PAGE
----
In May 2006, Colombia’s Constitutional Court liberalized abortion, introducing three circumstances under which the procedure would not be considered a crime: (1) rape or incest; (2) a risk to the woman’s health or life; and (3) fetal malformations incompatible with life. Immediately following the court’s ruling, known as Sentence C-355, members of La Mesa por la Vida y Salud de las Mujeres (hereinafter La Mesa) began to mobilize to ensure the decision’s implementation, bearing in mind the limited impact that the legal framework endorsed by the court has had in other countries in the region. We argue that La Mesa’s strategy is an innovative one in the field of legal mobilization insofar as it presumes that law can be shaped not just by public officials and universities but also by social actors engaged in the creation and diffusion of legal knowledge. In this regard, La Mesa has become a legal expert on abortion by accumulating knowledge about the multiple legal rules affecting the practice of abortion and about the situations in which these rules are to be applied. In addition, by becoming a legal expert, La Mesa has been able to persuade health providers that they will not risk criminal prosecution or being fired if they perform abortions. We call this effect of legal mobilization a “pedagogical effect” insofar as it involves the production of expertise and appropriation of knowledge by health professionals. We conclude by discussing La Mesa’s choice to become a legal expert on abortion as opposed to recruiting academics to do this work or encouraging women to produce and disseminate this knowledge.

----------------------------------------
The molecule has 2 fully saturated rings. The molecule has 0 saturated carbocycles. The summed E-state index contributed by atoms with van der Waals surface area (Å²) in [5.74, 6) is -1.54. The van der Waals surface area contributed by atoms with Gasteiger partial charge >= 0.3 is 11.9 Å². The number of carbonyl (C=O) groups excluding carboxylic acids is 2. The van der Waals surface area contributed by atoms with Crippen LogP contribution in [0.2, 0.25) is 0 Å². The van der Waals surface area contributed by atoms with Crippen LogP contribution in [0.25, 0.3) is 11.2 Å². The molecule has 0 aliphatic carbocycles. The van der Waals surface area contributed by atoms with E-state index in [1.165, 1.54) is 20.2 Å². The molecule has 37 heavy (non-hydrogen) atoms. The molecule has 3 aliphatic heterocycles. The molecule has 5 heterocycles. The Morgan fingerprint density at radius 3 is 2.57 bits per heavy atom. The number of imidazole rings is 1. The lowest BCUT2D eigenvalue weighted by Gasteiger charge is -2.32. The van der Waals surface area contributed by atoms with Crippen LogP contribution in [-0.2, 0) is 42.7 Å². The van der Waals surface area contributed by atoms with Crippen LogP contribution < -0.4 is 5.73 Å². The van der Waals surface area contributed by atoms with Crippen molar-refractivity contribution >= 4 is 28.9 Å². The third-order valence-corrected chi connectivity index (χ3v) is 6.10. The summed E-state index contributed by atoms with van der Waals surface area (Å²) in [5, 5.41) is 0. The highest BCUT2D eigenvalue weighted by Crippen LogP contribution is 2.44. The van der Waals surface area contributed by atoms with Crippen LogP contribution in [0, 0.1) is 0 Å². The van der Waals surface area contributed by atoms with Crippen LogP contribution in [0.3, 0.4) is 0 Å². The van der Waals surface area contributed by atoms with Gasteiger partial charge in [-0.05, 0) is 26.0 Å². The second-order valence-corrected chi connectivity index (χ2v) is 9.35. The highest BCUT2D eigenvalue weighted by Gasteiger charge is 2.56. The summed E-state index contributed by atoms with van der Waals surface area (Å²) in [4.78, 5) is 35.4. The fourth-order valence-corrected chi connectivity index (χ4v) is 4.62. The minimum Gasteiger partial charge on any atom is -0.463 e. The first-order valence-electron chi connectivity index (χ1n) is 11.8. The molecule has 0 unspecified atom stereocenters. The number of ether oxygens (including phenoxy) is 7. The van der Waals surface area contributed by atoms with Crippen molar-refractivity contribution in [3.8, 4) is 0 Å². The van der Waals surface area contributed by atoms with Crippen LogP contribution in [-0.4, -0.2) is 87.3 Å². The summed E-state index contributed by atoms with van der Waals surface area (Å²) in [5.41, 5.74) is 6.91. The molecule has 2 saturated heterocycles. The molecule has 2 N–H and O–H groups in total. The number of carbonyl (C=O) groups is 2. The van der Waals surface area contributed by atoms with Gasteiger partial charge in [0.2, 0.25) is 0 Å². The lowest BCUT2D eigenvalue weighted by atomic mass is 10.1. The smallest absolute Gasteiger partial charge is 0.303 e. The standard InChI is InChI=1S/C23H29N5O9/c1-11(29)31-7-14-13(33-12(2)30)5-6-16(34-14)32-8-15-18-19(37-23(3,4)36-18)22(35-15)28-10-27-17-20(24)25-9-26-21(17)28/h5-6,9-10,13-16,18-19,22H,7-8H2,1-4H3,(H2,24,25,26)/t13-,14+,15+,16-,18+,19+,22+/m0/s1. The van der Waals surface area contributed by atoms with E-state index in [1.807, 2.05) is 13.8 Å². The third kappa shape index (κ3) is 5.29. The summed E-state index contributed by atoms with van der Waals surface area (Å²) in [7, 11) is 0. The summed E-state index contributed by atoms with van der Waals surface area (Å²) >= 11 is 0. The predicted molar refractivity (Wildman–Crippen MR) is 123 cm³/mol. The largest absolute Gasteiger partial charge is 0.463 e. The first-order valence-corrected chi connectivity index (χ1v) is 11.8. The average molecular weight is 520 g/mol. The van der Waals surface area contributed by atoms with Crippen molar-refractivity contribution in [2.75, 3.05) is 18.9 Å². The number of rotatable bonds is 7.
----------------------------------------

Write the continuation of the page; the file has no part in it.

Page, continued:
Overcoming the Limits of Legal Opportunity Structures: LGBT Rights’ Forking Paths in Costa Rica and Colombia
Bruce M. Wilson,Camila Gianella
Latin American Politics and Society.
What causes Latin America’s high incidence of adolescent pregnancy?
Camila Gianella, Marta Rodriguez de Assis Machado, Angelica Peñas Defago
The Armed Forces and the Economy in Latin America: Contemporary Trends and Implications for Civil-Military Relations.
Transitional Justice in Latin America: The Uneven Road from Impunity towards Accountability
Elin Skaar, Jemima Garcia-Godos, and Cath Collins
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